How many iterations does a phone typically go through before the final design is agreed upon?
"I could fill this whole room with mock-ups for either [the One X or the One S]," he says. "Prints, cosmetic mock-ups, we have a 3D printer in our studio... Not thousands, closer to hundreds.

"Every time we iterate, we have an idea we kick off to the engineering team, they come back with feedback, we change the design, print it out, look at it, go back to the engineering team, ask 'can we try this?' They come back -- it goes on for a year."

At HTC, which comes first: design or engineering?
"It goes hand in hand," explains Hundt. "There's definitely a negotiation going on but we also trust our engineering team -- we don't work against them, they don't work against us, we work together to create a great product.

"The best manifestation, or the most obvious one [of the collaboration between HTC designers and engineers], was the HTC Incredible S," he adds. "It was designed from the inside out to really highlight HTC's engineering strength and power. It was as much designed by the engineers as by us because of the components... It was a great collaboration. It also bonded the engineering and design teams, where everyone took pride in what was going on."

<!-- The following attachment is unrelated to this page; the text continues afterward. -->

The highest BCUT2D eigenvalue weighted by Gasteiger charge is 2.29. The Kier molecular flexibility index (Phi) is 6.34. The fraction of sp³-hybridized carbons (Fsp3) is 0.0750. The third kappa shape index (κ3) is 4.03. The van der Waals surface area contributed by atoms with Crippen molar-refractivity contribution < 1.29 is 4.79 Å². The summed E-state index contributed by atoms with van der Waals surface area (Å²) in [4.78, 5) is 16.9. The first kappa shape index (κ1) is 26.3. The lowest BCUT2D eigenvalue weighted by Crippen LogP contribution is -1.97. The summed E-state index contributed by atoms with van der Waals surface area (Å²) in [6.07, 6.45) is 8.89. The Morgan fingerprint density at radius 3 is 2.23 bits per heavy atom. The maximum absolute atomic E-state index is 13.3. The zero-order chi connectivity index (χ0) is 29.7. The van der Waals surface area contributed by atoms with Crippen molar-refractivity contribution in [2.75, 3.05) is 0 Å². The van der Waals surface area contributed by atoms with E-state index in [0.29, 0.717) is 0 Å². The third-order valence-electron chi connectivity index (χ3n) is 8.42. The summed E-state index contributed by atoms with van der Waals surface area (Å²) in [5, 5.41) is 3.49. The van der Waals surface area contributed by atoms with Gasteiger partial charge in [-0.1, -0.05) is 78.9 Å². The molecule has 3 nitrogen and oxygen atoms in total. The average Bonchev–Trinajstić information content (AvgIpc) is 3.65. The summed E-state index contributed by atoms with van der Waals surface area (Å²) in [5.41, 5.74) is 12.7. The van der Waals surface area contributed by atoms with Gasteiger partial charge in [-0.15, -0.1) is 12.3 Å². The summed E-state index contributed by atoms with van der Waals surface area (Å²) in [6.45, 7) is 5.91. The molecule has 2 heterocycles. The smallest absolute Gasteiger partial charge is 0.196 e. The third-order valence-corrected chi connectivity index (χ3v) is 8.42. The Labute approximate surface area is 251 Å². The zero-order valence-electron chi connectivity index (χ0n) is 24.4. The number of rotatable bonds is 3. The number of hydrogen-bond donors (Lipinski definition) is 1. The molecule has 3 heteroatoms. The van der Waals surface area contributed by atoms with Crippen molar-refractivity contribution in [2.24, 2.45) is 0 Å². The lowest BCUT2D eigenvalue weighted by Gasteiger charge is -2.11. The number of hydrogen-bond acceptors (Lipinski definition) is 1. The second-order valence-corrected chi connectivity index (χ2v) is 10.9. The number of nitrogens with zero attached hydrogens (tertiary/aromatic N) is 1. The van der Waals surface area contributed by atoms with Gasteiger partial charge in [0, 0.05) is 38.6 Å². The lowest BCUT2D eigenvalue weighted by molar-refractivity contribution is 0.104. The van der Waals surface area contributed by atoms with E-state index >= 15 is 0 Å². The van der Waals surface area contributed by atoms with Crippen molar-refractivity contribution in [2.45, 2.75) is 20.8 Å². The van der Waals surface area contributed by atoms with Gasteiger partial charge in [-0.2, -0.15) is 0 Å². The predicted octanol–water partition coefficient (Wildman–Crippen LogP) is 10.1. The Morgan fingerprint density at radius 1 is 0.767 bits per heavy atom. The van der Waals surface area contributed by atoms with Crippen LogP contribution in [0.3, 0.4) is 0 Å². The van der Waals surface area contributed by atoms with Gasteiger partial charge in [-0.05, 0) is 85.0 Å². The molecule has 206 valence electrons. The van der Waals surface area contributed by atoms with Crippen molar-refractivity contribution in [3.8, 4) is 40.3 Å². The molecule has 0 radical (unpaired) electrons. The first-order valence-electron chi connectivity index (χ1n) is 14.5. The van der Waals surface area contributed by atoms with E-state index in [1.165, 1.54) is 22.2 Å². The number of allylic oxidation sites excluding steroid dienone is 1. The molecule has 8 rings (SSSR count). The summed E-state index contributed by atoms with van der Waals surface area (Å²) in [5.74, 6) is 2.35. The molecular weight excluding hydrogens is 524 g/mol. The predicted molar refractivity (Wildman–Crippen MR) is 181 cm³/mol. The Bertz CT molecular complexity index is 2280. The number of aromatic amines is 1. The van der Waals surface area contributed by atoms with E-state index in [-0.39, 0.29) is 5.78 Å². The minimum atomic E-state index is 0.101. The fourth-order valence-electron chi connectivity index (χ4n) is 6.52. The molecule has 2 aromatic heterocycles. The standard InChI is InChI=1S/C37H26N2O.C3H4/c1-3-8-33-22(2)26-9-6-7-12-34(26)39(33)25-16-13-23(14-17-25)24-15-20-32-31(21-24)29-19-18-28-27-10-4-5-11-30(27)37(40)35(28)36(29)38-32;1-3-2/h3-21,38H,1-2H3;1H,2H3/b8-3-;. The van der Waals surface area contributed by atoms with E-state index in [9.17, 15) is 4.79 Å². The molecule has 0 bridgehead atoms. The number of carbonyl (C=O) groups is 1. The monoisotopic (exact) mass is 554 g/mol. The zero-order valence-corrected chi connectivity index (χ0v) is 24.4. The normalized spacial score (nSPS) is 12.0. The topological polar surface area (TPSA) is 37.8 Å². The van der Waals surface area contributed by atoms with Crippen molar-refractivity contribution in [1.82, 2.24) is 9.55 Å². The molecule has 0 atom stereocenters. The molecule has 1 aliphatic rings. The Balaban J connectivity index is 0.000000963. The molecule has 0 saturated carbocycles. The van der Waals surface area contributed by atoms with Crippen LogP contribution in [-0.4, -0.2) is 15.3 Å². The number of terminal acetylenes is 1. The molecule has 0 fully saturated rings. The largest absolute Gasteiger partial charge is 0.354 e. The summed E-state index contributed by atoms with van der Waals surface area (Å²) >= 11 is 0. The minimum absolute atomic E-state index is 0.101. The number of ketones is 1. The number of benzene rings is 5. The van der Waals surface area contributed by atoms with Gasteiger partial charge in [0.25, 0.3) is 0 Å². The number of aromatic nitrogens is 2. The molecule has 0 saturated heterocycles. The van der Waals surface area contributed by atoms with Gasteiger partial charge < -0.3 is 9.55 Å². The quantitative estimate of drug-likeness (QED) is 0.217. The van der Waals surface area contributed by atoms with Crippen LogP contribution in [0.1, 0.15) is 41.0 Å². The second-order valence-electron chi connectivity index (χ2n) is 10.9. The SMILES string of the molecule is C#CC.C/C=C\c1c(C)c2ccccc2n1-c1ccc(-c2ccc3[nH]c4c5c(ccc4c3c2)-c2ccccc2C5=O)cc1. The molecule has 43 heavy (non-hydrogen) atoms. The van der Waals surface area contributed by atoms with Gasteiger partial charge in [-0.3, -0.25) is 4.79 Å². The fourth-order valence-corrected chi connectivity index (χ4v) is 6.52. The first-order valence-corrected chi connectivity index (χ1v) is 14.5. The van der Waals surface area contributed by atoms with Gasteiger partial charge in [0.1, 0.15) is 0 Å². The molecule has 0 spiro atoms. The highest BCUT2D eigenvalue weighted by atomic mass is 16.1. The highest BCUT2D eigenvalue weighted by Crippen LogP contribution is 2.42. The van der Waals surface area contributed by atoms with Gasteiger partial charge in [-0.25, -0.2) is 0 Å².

How do you know when a design is finished?
"We usually work to the deadlines," he says. "There's a certain launch date that we have to fit. Designers can be a little bit obsessive. We always want to change things... [Without a deadline] it would never be finished."

Who gets final sign-off of an HTC phone design?
"Peter [Chou] is very involved in every programme," reveals Hundt. "He knows what's going on throughout the course of a project -- he not only reviews it at the end or at certain milestones, he really knows what's going on, is really interested in each single step of the design process."

How do you think smart phone design will evolve?
"I think we're going to evolve in terms of simplicity -- I want nothing in between me and my content... I want nothing to distract me from my content. However, what's going to happen [in the future] is a hard thing to talk about."